When the file names include proper names, you can use your computer to search everything in a second.
When the file names include proper names, you can use your computer to search everything in a second.

Here are 2 major things you can learn by taking a deep dive into your ancestor's hometown.

1. Names of People and Places

Overcome bad handwriting. When you're familiar with your towns' last names, you can recognize them despite bad handwriting. So many times when I couldn't read a name, I figured it out because I knew what to look for.

The same goes for street names. I record exactly where someone was born, if it's on their birth record. I'm so familiar with these records, I can recognize street names easily.

An unfamiliar name. You'll also know when a last name doesn't belong. I have one ancestor named Francesco Saverio Liguori. Based on the vital records, the only people in town named Liguori are his children. That made me wonder if he was from another town. On a hunch, I searched a neighboring town for his 1813 birth record, and I found him! That helped me go back 2 more generations in his family.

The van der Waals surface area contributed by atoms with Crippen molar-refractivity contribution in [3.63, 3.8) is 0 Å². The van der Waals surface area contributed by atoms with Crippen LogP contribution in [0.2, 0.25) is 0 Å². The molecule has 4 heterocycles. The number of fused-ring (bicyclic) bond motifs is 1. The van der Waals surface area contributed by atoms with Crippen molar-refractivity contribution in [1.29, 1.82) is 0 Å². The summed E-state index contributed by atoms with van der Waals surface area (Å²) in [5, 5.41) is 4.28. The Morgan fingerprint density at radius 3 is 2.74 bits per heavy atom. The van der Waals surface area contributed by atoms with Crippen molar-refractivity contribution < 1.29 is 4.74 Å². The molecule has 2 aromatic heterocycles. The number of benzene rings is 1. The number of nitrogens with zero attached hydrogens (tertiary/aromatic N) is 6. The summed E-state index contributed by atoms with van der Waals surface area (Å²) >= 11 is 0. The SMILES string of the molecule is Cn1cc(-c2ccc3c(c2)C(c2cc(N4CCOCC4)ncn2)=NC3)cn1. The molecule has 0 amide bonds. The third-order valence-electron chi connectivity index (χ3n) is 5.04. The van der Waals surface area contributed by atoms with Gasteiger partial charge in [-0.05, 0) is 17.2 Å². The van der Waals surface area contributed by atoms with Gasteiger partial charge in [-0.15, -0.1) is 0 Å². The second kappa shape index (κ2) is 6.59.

Travel companions. When you know all the town's names, you'll recognize them when they're with your ancestor on a ship manifest. Or when they show up next door to your ancestor in a new country.

2. Naming Customs

Carefully examining all the town's documents can teach you about local naming customs.

Foundlings. In my town in the 19th century, abandoned babies were not uncommon. Almost no woman kept and raised her out-of-wedlock baby. The custom was for the mayor to give the baby a name. They sometimes used unusual first names from mythology. But most first names were common to the town, like Maria Teresa or Giovanni.